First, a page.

The bitter mixture of hope and shame in the chest of every one of his 23 relatives found its way into Oliver’s throat. He swallowed hard hoping his actions were seen as just a swallow.

He could hear the beating of his heart as he tightened his grip on the steering wheel. The stress was becoming intolerable and he felt a sharp pain in his right leg. He released just a little on the gas and then he heard Mr. Weems swear under his breath. It was an odd-sounding curse word from Mr. Weems who was also among those who passed the test the first time.

It wasn’t the type of curse word you’d hear when someone drives too close to the James Dean parking meter. That type of curse word is involuntary and hard to muffle. It wasn’t even the type of curse word someone made when driving too fast around the monument or staring too long into the sun. Those types of curse words have a timbre of regret to their tone. It was more like the curse words Old Man Johnson would use to try and convince a passerby that it was in their best interest to do the opposite of what they were doing.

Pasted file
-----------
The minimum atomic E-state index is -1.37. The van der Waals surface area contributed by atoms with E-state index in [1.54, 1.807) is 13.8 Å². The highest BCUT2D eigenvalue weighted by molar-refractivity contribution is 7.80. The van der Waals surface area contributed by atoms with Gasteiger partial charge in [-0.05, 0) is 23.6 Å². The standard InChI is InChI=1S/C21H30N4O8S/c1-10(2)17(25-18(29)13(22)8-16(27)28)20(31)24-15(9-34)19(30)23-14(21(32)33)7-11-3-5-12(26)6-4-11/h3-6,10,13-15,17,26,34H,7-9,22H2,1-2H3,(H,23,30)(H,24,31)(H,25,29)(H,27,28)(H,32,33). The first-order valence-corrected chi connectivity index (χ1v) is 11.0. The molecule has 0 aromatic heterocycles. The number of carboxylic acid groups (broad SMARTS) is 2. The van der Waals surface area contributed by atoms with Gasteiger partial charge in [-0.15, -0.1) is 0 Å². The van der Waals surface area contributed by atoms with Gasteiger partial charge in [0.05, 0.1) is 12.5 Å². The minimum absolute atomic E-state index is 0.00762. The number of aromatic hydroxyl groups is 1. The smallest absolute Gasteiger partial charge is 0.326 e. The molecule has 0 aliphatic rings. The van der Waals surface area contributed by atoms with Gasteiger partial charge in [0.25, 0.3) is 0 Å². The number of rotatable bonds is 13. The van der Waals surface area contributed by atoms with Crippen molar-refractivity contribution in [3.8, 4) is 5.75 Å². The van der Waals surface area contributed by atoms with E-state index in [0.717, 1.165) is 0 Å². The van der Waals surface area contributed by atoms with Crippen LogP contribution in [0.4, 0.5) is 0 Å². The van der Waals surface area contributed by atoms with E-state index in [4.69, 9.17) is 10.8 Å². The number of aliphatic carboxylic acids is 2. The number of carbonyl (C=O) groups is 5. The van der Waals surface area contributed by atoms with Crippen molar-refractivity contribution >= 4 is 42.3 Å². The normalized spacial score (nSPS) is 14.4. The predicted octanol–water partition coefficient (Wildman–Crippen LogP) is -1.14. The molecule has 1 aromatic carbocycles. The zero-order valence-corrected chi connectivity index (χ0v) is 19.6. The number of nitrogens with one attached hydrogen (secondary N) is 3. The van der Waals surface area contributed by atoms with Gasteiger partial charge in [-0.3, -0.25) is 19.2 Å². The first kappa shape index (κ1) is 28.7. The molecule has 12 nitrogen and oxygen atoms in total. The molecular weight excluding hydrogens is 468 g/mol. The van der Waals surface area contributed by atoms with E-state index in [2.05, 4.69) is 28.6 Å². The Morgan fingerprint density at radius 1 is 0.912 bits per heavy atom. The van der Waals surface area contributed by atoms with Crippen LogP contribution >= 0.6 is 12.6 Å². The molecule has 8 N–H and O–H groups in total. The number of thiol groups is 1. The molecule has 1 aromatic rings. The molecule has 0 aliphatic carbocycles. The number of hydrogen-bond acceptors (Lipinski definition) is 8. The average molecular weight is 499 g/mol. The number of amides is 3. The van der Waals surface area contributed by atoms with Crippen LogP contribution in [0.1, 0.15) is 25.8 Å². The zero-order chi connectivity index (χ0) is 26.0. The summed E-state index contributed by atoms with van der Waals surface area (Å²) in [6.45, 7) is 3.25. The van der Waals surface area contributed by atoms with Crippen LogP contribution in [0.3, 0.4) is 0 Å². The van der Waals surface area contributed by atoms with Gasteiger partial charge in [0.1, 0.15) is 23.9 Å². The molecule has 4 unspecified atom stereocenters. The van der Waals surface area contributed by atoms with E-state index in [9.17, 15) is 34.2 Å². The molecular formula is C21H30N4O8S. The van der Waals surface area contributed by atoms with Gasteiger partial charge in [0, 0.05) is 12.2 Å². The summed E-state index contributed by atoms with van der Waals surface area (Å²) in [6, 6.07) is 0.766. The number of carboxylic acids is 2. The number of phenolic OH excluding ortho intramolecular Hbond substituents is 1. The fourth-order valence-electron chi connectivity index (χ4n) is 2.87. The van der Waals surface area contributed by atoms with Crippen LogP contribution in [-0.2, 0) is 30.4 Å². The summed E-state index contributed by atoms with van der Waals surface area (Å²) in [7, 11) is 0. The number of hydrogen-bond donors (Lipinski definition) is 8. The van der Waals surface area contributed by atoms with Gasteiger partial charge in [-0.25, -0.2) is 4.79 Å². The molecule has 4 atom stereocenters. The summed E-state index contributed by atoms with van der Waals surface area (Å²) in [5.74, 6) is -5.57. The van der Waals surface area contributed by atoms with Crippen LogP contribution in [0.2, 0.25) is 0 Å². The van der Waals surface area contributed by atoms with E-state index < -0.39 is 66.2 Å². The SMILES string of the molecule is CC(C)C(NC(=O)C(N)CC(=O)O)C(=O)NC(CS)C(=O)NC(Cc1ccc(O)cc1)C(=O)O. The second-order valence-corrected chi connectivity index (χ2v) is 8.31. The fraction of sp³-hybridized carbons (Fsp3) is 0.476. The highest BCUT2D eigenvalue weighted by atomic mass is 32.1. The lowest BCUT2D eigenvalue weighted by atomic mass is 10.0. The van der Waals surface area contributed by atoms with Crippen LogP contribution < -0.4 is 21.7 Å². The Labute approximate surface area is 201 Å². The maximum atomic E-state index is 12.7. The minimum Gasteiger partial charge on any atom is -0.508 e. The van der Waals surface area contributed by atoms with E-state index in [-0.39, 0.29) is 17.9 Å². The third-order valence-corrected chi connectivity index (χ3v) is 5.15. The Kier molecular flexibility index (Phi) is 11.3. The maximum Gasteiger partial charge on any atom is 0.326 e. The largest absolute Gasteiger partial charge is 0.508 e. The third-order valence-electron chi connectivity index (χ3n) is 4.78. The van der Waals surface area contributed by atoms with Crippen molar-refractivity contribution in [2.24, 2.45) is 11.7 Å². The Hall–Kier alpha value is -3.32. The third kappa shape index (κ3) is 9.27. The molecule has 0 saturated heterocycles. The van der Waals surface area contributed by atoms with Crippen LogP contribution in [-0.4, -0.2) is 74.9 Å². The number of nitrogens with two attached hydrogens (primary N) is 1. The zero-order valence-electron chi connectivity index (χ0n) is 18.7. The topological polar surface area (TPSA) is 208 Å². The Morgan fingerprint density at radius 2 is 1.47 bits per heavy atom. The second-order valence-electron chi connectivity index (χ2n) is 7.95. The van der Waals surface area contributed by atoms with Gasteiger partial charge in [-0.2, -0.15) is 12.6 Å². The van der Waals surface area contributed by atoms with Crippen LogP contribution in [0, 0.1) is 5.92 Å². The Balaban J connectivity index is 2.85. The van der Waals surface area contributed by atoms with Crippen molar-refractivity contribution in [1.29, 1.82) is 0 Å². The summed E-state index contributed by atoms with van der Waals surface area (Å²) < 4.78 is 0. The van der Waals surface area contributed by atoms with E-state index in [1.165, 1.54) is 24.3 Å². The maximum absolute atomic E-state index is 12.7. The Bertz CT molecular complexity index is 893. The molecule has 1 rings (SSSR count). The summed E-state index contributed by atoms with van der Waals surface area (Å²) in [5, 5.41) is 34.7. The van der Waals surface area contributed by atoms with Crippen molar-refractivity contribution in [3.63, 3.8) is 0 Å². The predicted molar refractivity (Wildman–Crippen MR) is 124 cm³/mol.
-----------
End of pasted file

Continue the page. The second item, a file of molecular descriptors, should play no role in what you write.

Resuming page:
Oliver was afraid and desperately wanted to accelerate. However, something in Mr. Weems’ tone suggested he wanted him to accelerate in order to fail. Oliver allowed the car to continue slowing and came to a full stop at the traffic light. He looked over to Mr. Weems whose eyes were now quadruple the size of any normal human. All Oliver could do to keep from laughing was look up at the traffic light. Oliver figured, even if he did fail, the story of Mr. Weems’ eyes would mean everything to his family. He had to use every muscle in his body to squelch the urge to burst out laughing.

At that moment, he noticed it. The light turned from red to green.

Short Story

About the author


K-12 educator originally from the South now freezing in the Upper Midwest.